Consumer Health Digest #12-05

Your Weekly Update of News and Reviews
February 2, 2012

Consumer Health Digest is a free weekly e-mail newsletter edited by Stephen Barrett, M.D., with help from William M. London, Ed.D., M.P.H. It summarizes scientific reports; legislative developments; enforcement actions; news reports; Web site evaluations; recommended and nonrecommended books; and other information relevant to consumer protection and consumer decision-making.

User of quack device loses license. Enrique Vela-Lopez, who used an Asyra device to diagnose and treat patients has had his Florida massage therapy license revoked. In 2009, after visits by undercover inspectors, he was arrested for practicing medicine without a license by using this device for diagnosis and treatment. He settled the criminal charge by entering a pre-trial intervention program, but in January 2011, the Florida Board of Massage Therapy charged him with:

In October 2011, the board voted to revoke his massage therapy license and assess a $1,500 fine plus $3,899.96 for costs. The Asyra device, which has FDA clearance for measuring galvanic skin resistance, is falsely claimed to (a) provide information on hormonal status, emotional stressors, circulatory disturbances, digestive maladies, nutritional status, immune disorders, weight problems, food sensitivity , environmental sensitivity, metabolic status, and sleep disturbances, (b) evaluate "over 5,000 items such as bacteria, cell salts, chemical toxins, dental disturbances, digestive disturbances, fungi, heavy metals, mycoplasma, neurotransmitters, parasites, and protozoa, to name a few," and (c) indicate what remedies will be "useful for restoring homeostasis and balance." [Barrett S. Quack device operators for practicing medicine without a license. Quackwatch, Jan 28, 2012]

Another raw milk disease outbreak noted. The Maryland Department of Health and Mental Hygiene (DHMH) has reported Campylobacter infections associated with consumption of raw (unpasteurized) milk produced by The Family Cow farm in Chambersburg, Pennsylvania. The Maryland DHMH recommends that consumers discard any raw milk product purchased from this farm in 2012. [DHMH confirms presence of Campylobacter in raw milk from Pennsylvania farm. News release, Feb 1, 2012] So far, 38 cases have been reported in Pennsylvania and three other states. [More Campylobacter cases expected in Family Cow milk outbreak PA MD WV NJ. Food Poisoning Law Blog, Feb 4, 2012] Campylobacter bacteria can cause diarrhea, nausea and vomiting, and can progress to more serious illness, such as a bloodstream infection and other complications. The Family Cow dairy sells directly to consumers at its on-farm retail store and at multiple drop-off locations and retail stores in seven counties in Pennsylvania. Raw milk and products made from raw milk (including certain cheeses, ice cream, and yogurt) can pose severe health risks. The implicated milk was labeled "raw milk" and sold under "The Family Cow" label in plastic containers. Pasteurization is performed by briefly heating raw milk to kill any disease-causing germs (e.g., Salmonella, Escherichia coli O157, Campylobacter) that can be found in raw milk. In 1987, the FDA banned the interstate distribution of unpasteurized milk and milk products in final package form for human consumption, but some states still permit it to be produced and sold within their borders. Although many farms that produce raw milk conduct safety tests, this cannot ensure that the milk is safe. [Barrett S. Why raw milk should be avoided. Quackwatch, Dec 22, 2003]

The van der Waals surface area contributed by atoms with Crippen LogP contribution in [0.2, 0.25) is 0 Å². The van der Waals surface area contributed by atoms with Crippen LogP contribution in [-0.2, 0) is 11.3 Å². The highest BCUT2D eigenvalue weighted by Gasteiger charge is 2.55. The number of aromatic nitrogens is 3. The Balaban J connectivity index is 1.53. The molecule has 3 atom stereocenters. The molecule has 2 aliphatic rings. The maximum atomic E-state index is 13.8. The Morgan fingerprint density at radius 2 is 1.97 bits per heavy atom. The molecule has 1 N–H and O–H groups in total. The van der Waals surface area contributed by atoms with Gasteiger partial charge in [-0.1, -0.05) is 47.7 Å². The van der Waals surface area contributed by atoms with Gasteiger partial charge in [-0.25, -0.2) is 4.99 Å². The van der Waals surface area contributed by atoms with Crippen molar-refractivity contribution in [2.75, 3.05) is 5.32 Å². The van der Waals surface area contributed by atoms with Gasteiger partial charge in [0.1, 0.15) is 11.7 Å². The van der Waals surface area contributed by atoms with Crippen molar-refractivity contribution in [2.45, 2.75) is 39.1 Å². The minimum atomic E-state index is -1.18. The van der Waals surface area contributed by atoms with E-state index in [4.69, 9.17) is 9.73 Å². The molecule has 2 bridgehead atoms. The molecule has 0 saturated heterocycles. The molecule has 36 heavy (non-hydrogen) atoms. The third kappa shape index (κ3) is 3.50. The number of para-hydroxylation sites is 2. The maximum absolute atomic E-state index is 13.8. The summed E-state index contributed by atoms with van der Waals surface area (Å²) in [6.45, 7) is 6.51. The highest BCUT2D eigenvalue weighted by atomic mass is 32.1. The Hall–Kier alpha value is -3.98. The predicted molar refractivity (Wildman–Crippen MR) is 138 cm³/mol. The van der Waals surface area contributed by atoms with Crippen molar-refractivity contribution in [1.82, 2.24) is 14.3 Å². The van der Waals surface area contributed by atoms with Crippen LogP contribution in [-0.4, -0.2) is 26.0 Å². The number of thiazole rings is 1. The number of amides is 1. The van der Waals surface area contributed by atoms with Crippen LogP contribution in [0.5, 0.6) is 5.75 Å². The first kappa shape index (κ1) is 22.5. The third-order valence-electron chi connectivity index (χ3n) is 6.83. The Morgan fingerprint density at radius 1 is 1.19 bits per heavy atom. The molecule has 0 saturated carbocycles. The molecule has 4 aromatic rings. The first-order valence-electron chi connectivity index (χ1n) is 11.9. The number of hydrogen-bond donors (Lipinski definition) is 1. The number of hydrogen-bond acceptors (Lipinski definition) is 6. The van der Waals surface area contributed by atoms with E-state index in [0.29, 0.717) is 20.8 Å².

British universities stop "alternative medicine" degree programs. Starting this year, publicly-funded British universities will no longer offer degree programs in Chinese medicine, acupuncture, homeopathy, naturopathy, or reflexology. A few years ago, there were 45 such programs. Last year the British government called for a halt to public funding of homeopathic treatment. [UK universities drop alternative medicine degree programs. Deutsche Welle, Jan 18, 2012]

Unique pain-management guide published. Deborah Barrett, Ph.D., MSW, LCSW, has produced a compendium of practical tips for living well despite chronic pain. The book—titled PAINTRACKING—includes strategies for exercising effectively, using medications sensibly, communicating with professionals, approaching social relationships, coping with negative emotions, navigating parenthood, optimal self-pacing, and how to figure out what works and what does not. Barrett, who is Dr. Stephen Barrett's daughter, developed her strategies based mainly on her personal experience with severe fibromyalgia, but her approach is valid for other painful conditions as well.

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